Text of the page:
Phil Stacey wants us to know he hasn't always been bald and in fact used to have very long hair but then he got into a group of guys in college who kept their hair short so he had to keep his hair short, only he didn't like his hair short, so he shaved it off. Phew!
Phil also let us know, only he didn't realize it, that he is the biggest suck-up ever to appear on "American Idol." We learned this during one of the show's Coke Couch Moments when he tells Ryan he wants the judges to remember how passionately he loves them. Ryan gives him a chance to redeem himself with a comeback question, only Phil this time says the judges are all incredible.
Phil comes out on stage looking like a Justin Timberlake Puzzle -- pieces of different boy-band ensembles -- and slaughters LeAnn Rimes's "I Need You." Randy and Paula go pretty easy on him, but Simon says "I don't get it at all -- the hat, the big eyes, it was all just insane at the beginning."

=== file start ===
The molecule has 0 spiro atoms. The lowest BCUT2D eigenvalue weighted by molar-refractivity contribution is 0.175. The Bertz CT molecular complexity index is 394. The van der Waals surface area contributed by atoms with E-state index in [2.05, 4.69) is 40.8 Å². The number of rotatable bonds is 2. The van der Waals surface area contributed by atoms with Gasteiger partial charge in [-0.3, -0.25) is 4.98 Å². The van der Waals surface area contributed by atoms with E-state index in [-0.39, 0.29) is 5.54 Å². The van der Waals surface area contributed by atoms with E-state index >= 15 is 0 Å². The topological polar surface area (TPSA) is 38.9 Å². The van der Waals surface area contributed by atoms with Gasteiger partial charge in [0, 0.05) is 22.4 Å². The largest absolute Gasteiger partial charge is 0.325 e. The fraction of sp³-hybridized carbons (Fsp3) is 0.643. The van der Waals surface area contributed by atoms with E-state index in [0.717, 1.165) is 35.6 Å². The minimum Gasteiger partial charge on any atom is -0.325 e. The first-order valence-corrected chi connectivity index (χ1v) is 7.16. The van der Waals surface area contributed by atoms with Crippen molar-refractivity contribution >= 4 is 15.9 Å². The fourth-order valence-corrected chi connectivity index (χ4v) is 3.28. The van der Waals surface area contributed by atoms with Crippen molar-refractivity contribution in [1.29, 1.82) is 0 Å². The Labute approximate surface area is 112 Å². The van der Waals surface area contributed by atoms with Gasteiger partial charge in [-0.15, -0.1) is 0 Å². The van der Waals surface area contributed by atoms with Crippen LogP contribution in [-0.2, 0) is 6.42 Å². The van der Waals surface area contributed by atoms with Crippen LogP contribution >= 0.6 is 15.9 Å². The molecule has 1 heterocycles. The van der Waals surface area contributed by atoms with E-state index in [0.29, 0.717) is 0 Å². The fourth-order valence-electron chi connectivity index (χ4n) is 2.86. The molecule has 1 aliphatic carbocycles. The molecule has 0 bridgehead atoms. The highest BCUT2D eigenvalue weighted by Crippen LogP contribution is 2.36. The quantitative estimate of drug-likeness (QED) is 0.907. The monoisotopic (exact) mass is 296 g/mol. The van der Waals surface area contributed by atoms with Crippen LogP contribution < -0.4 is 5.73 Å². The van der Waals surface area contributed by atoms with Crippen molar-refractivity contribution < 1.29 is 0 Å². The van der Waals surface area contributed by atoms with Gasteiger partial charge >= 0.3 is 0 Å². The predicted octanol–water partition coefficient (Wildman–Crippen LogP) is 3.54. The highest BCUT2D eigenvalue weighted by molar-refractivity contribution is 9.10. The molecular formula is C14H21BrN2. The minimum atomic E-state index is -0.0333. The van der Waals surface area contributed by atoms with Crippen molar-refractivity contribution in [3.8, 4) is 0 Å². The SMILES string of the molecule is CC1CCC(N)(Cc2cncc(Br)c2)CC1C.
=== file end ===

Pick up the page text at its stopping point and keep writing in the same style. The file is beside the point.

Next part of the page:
Chris Sligh wants us to know he used to have a shaved head but decided to grow it out and "ended up having these lush curls." Call me old-fashioned but there is something really unattractive about a guy discussing his "lush curls." Oh, and, we also need to know "This is my real hair; I have not ever had a perm, nor will I." Ick, ick, ick.
Chris sings dc Talk's "We All Want to Be Loved." It was by far the night's strongest performance but the judges aren't kind, though Randy says it was the night's best vocal, which is damning with faint praise.
Then Chris, in marked departure from his "sorry Simon I'm not singing as well as your precious Teletubbies" strategy, apologizes "that I did not bring it like I should have." Then he insists Ryan give him a hug, which causes Standards & Practices Simon to start making slashing motions across his neck with his hand.
When this train wreck finally ends, Ryan asks the judges how many of the eight guys actually deserve to make it into the final 12. Of course, we know six will make it through because the final 12 must be six guys and six girls. Unless that's Ryan's big important Idol surprise.
"Keeping it real, only maybe four," Randy says.
"Four" Paula agrees.
"Three and a half," says Simon.